Reversing only two of the facts in the above example could result in “double taxation.” In the revised example all the facts are the same except that State D utilizes single factor market-based sourcing and State A uses single factor COP-based receipts sourcing. In this scenario, State A would allocate all of BCC’s revenue to State A (where the services are performed, and the cost of service is incurred) and State D would allocate the revenue to State D (where the benefits of the services are received). As a result, the same revenue from one or more transactions would be attributed to both states and subject to tax in both states.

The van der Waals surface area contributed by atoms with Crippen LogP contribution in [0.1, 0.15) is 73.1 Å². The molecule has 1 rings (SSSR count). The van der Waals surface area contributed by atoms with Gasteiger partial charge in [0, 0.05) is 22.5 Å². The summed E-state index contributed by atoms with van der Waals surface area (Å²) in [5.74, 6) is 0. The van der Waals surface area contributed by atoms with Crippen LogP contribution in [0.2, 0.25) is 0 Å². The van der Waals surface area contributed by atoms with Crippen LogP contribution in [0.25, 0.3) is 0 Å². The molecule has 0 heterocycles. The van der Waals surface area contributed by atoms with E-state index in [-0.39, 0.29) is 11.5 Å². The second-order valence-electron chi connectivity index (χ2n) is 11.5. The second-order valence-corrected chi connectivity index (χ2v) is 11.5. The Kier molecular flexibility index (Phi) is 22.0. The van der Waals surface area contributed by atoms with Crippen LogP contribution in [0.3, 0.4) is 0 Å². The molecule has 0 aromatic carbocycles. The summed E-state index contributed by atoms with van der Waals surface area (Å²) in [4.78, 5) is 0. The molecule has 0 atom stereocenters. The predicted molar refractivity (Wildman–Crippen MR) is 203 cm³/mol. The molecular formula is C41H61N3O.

Some states employ “throwout” or “throwback” rules designed to mitigate the potential impact of nowhere receipts on state tax revenue. Throwout rules exclude receipts from both the numerator and denominator of the receipts factor in the state where the sale originates if the receipt is not taxable in any state. The throwback rule requires receipts to be included in the numerator of the sales factor in the state where the sale originates if the receipts would otherwise not be taxable in any state. Please note that the foregoing is a very simplified explanation of the throwback and throwout rules (both of which are highly nuanced in application).
Market-Based Sourcing and Single-Factor Apportionment Attracts Business Investment